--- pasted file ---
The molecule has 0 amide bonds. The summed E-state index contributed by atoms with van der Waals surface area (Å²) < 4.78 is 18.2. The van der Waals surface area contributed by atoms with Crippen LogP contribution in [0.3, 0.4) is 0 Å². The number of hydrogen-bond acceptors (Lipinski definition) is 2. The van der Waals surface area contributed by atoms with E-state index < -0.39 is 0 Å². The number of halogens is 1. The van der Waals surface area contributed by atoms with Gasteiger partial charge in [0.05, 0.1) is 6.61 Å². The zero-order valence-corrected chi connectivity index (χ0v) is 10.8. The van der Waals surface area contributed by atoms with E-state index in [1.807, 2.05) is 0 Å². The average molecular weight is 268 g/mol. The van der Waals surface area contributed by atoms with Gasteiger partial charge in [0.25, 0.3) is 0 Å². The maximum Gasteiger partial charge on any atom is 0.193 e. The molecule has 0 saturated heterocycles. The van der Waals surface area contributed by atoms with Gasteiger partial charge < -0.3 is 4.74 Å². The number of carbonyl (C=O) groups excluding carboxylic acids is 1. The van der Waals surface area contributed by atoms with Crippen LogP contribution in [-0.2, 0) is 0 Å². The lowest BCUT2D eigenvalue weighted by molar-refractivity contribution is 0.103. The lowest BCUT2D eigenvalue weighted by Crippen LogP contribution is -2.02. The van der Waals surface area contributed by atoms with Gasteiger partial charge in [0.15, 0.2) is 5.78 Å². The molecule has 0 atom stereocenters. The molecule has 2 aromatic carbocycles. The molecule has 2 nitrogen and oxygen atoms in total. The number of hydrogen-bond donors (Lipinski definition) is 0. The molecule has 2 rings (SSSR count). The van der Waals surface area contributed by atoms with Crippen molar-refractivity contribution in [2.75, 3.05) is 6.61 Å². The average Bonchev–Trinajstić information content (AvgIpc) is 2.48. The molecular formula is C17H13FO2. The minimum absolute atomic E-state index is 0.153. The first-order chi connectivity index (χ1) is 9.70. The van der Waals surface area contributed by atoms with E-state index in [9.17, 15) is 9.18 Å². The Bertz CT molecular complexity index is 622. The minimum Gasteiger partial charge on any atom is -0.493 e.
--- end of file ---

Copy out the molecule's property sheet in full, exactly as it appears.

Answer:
The molecule has 0 amide bonds. The summed E-state index contributed by atoms with van der Waals surface area (Å²) < 4.78 is 18.2. The van der Waals surface area contributed by atoms with Crippen LogP contribution in [0.3, 0.4) is 0 Å². The number of hydrogen-bond acceptors (Lipinski definition) is 2. The van der Waals surface area contributed by atoms with E-state index < -0.39 is 0 Å². The number of halogens is 1. The van der Waals surface area contributed by atoms with Gasteiger partial charge in [0.05, 0.1) is 6.61 Å². The zero-order valence-corrected chi connectivity index (χ0v) is 10.8. The van der Waals surface area contributed by atoms with E-state index in [1.807, 2.05) is 0 Å². The average molecular weight is 268 g/mol. The van der Waals surface area contributed by atoms with Gasteiger partial charge in [0.25, 0.3) is 0 Å². The maximum Gasteiger partial charge on any atom is 0.193 e. The molecule has 0 saturated heterocycles. The van der Waals surface area contributed by atoms with Gasteiger partial charge < -0.3 is 4.74 Å². The number of carbonyl (C=O) groups excluding carboxylic acids is 1. The van der Waals surface area contributed by atoms with Crippen LogP contribution in [-0.2, 0) is 0 Å². The lowest BCUT2D eigenvalue weighted by molar-refractivity contribution is 0.103. The lowest BCUT2D eigenvalue weighted by Crippen LogP contribution is -2.02. The van der Waals surface area contributed by atoms with Gasteiger partial charge in [0.15, 0.2) is 5.78 Å². The molecule has 0 atom stereocenters. The molecule has 2 aromatic carbocycles. The molecule has 2 nitrogen and oxygen atoms in total. The number of hydrogen-bond donors (Lipinski definition) is 0. The molecule has 2 rings (SSSR count). The van der Waals surface area contributed by atoms with Crippen molar-refractivity contribution in [2.75, 3.05) is 6.61 Å². The average Bonchev–Trinajstić information content (AvgIpc) is 2.48. The molecular formula is C17H13FO2. The minimum absolute atomic E-state index is 0.153. The first-order chi connectivity index (χ1) is 9.70. The van der Waals surface area contributed by atoms with E-state index in [9.17, 15) is 9.18 Å². The Bertz CT molecular complexity index is 622. The minimum Gasteiger partial charge on any atom is -0.493 e.